Illustrations by Kiyohiko Azuma/Photography by Miho Kakuta
My rating: 5 of 5
This gorgeous, adorable artbook features photographs from Japan, mostly of somewhat rural settings and everyday situations. And inserted into each and every photograph is an illustration of the world’s most amusing and cute kiddo ever–Yotsuba! Suddenly, each picture is both beautiful and fun.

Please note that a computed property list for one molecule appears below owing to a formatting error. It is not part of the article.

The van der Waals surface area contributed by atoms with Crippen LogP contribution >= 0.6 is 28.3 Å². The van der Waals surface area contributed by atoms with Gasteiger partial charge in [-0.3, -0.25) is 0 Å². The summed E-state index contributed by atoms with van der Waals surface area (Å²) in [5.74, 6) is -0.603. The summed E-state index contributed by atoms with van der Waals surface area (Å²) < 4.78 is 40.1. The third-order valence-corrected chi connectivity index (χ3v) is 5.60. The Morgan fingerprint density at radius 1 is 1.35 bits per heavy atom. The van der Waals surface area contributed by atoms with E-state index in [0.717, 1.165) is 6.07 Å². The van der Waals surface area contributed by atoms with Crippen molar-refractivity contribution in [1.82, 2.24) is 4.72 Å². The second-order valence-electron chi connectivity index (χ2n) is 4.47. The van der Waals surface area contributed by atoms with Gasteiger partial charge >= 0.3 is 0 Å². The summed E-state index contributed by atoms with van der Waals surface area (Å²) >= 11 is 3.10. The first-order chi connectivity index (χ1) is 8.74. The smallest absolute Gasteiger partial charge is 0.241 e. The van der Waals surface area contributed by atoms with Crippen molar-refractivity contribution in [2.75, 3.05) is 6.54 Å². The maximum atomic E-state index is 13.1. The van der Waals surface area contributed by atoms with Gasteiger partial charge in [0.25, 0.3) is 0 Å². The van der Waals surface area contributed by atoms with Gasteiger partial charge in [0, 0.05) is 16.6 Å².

Yotsuba&! is one of my absolute favorite stories, manga or otherwise. So naturally, I was delighted to discover there was an artbook available. But wow, FiND YOTSUBA surpassed my expectations. The photos themselves are a fabulous window into everyday Japanese life; they’re lovely. And the way Azuma-sensei fits Yotsuba into the pictures is wonderful. He manages to match color and lighting, use shadows and reflections brilliantly, play with the visual focus points, and even include the photo-blur you get when something moves too quickly to make her place in the pictures seem more natural. Sometimes, you have to pull a real “where’s Waldo” looking for her. And what really pulls everything together is that way that, even without any text or connecting storyline, Yotsuba’s personality, the way she’s so full of life and excitement, carries through so strongly in the pictures. They made me smile–a lot–and even laugh aloud at points. Highly recommended, particularly for fans of the manga, but also just for people who love cute things.